Developing a cardiac surgery unit in the Caribbean: A reflection

Gianni D Angelini*, Richard Ramsingh, Natasha Rahaman-Ganga, Risshi Rampersad, Anand Rampersad, Kamal Rampersad, Giovanni Teodori

*Corresponding author for this work

Research output: Contribution to journalArticle (Academic Journal)peer-review

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Background and Aim
Access to specialized cardiac surgery is a problem in emerging countries. Here, we reflect on the approach we used to establish a cardiac surgery unit in Trinidad and Tobago.

The program started in 1993 with monthly visits by a team from Bristol Heart Institute. A group of local doctors, nurses, and perfusionists were identified for training, and a senior nurse moved to the island to start a teaching program. The visiting support was gradually reduced, and the local team gained independence in managing the service in 2006.

The initial low volume surgery increased to around 380 cases a year with the implementation of comprehensive service in 2006. Most patients required coronary artery bypass graft (CABG). In‐hospital mortality declined from 5% in the nascent years to below 2% thereafter. In the last 5 years (2015‐2019), 1764 patients underwent surgery (mean age 59.6 ± 10.8 years, 66% male). The majority were East‐Indian‐Caribbean (79.1%) or Afro‐Caribbean (16.7%), half had diabetes, and two‐thirds hypertension (EuroScore II 1.8 ± 1.9). The majority (1363 patients) underwent CABG (99.5% off‐pump; conversion to on‐pump 1.5%). The mean number of grafts was 2.5 ± 0.7 with 98.5% and 23.1% receiving one and two or more arterial grafts, respectively. In‐hospital mortality was 1.1%, re‐exploration for bleeding 2%, stroke 0.1%, mediastinitis 0.2%. The length of the postoperative hospital stay was 5.8 ± 2 days.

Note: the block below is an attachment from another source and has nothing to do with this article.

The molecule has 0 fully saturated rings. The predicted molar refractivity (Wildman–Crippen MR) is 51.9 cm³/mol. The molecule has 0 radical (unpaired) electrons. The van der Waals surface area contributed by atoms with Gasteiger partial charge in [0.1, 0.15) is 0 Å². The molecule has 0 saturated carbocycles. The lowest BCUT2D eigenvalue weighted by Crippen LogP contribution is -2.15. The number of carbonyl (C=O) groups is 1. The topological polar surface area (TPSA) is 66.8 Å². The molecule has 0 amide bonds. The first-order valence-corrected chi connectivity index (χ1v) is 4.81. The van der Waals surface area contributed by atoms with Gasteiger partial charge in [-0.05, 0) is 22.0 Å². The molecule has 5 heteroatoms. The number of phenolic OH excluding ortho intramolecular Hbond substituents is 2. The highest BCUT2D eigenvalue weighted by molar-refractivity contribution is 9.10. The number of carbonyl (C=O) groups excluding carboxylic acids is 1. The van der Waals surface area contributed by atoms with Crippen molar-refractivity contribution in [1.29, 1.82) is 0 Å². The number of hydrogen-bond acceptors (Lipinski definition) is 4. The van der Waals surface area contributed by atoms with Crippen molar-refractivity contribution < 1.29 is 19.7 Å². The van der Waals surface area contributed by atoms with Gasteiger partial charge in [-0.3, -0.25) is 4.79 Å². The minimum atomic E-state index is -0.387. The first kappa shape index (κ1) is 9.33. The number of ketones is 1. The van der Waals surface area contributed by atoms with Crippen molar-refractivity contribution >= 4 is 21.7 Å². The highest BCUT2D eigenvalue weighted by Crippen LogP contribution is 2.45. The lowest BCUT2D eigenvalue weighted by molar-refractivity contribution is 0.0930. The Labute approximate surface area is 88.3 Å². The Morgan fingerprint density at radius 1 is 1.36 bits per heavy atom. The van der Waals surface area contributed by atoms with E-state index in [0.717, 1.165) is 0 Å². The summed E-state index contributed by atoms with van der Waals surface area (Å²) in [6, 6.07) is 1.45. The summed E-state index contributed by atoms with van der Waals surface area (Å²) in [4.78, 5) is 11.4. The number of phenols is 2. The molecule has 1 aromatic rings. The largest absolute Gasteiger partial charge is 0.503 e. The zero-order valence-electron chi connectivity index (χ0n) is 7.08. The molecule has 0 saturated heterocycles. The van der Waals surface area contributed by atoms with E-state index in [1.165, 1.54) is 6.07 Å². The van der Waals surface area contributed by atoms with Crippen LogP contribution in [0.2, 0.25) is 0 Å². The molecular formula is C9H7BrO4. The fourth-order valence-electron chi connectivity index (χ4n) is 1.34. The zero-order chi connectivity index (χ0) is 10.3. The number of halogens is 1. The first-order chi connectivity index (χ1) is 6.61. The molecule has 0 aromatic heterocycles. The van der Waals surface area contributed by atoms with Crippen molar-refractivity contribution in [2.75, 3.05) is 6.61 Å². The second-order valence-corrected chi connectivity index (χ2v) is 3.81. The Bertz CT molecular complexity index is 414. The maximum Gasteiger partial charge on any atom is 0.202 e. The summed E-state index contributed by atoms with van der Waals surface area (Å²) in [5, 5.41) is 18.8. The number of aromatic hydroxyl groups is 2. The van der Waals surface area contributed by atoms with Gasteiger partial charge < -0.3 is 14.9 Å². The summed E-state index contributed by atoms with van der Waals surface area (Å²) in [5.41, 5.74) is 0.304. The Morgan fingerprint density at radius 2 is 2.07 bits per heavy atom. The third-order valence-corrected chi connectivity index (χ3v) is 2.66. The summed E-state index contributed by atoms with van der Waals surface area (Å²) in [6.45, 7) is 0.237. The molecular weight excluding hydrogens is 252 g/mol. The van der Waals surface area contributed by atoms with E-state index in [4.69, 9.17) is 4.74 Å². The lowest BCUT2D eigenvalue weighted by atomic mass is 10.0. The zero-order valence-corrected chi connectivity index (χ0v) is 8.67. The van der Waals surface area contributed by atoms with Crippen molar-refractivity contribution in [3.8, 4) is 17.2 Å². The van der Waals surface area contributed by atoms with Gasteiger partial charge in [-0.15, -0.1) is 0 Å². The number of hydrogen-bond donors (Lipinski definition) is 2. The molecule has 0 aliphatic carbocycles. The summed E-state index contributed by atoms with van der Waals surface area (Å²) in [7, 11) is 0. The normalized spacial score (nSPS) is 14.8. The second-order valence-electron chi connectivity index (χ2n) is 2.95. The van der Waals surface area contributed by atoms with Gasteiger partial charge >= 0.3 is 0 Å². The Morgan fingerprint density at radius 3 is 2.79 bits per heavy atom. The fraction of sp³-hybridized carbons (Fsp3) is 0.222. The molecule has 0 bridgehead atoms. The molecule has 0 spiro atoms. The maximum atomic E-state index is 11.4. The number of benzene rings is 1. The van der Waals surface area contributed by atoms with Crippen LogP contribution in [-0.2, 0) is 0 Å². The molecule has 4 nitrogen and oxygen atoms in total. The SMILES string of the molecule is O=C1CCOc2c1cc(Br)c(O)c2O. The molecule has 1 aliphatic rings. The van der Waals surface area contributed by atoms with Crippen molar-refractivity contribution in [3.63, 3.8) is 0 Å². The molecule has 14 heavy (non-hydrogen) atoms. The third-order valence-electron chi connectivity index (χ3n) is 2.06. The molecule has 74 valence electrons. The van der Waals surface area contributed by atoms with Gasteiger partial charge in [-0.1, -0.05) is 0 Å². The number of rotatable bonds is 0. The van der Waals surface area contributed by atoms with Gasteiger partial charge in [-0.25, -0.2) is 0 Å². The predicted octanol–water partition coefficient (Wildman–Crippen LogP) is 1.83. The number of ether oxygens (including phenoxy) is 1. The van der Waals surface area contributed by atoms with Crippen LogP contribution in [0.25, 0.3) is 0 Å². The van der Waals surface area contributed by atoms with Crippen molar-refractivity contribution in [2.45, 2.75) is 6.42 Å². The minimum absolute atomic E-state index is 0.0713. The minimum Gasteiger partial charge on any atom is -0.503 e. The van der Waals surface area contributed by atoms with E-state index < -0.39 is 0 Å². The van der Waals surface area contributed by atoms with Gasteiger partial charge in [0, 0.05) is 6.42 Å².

Frequent outside visits complemented by training in an overseas center, and transfer of knowledge proved to be an effective strategy to develop a cardiac surgery unit in an emerging country with results comparable to accepted international standards.
Original languageEnglish
Number of pages8
JournalJournal of Cardiac Surgery
Early online date21 Aug 2020
Publication statusE-pub ahead of print - 21 Aug 2020

Structured keywords

  • Bristol Heart Institute


  • cardiac surgery
  • emerging country
  • English‐speaking Caribbean
  • global health
  • Trinidad and Tobago

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